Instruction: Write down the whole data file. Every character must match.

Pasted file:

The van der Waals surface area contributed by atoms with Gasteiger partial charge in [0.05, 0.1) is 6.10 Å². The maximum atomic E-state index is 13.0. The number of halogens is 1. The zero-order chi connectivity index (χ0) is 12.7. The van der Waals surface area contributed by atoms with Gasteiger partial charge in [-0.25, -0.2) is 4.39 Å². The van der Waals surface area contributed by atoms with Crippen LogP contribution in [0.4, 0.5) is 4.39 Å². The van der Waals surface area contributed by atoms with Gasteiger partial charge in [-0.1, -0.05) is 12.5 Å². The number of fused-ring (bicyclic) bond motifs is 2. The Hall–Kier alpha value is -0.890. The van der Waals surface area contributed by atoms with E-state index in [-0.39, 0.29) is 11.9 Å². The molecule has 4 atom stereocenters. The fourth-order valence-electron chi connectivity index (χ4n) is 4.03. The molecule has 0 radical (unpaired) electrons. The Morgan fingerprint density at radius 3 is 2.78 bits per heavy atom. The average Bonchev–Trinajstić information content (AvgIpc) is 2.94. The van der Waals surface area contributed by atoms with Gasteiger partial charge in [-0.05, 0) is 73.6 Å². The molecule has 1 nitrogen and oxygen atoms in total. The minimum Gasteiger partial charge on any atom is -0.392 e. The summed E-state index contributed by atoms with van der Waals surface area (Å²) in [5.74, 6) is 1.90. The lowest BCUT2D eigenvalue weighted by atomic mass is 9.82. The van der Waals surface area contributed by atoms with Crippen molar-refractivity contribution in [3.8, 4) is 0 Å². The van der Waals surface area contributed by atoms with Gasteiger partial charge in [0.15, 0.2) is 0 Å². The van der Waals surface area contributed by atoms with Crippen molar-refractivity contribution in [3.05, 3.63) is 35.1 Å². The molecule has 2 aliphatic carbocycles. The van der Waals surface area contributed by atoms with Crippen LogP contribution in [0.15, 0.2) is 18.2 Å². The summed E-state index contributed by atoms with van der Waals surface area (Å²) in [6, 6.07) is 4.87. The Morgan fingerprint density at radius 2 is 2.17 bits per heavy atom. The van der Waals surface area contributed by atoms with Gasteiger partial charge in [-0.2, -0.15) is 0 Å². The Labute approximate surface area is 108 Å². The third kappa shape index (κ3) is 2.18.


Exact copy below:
The van der Waals surface area contributed by atoms with Gasteiger partial charge in [0.05, 0.1) is 6.10 Å². The maximum atomic E-state index is 13.0. The number of halogens is 1. The zero-order chi connectivity index (χ0) is 12.7. The van der Waals surface area contributed by atoms with Gasteiger partial charge in [-0.25, -0.2) is 4.39 Å². The van der Waals surface area contributed by atoms with Crippen LogP contribution in [0.4, 0.5) is 4.39 Å². The van der Waals surface area contributed by atoms with Gasteiger partial charge in [-0.1, -0.05) is 12.5 Å². The number of fused-ring (bicyclic) bond motifs is 2. The Hall–Kier alpha value is -0.890. The van der Waals surface area contributed by atoms with E-state index in [-0.39, 0.29) is 11.9 Å². The molecule has 4 atom stereocenters. The fourth-order valence-electron chi connectivity index (χ4n) is 4.03. The molecule has 0 radical (unpaired) electrons. The Morgan fingerprint density at radius 3 is 2.78 bits per heavy atom. The average Bonchev–Trinajstić information content (AvgIpc) is 2.94. The van der Waals surface area contributed by atoms with Gasteiger partial charge in [-0.05, 0) is 73.6 Å². The molecule has 1 nitrogen and oxygen atoms in total. The minimum Gasteiger partial charge on any atom is -0.392 e. The summed E-state index contributed by atoms with van der Waals surface area (Å²) in [5.74, 6) is 1.90. The lowest BCUT2D eigenvalue weighted by atomic mass is 9.82. The van der Waals surface area contributed by atoms with Crippen molar-refractivity contribution in [3.8, 4) is 0 Å². The van der Waals surface area contributed by atoms with Gasteiger partial charge in [0.15, 0.2) is 0 Å². The van der Waals surface area contributed by atoms with Crippen molar-refractivity contribution in [3.05, 3.63) is 35.1 Å². The molecule has 2 aliphatic carbocycles. The van der Waals surface area contributed by atoms with Crippen LogP contribution in [0.15, 0.2) is 18.2 Å². The summed E-state index contributed by atoms with van der Waals surface area (Å²) in [6, 6.07) is 4.87. The Morgan fingerprint density at radius 2 is 2.17 bits per heavy atom. The van der Waals surface area contributed by atoms with Gasteiger partial charge in [-0.2, -0.15) is 0 Å². The Labute approximate surface area is 108 Å². The third kappa shape index (κ3) is 2.18.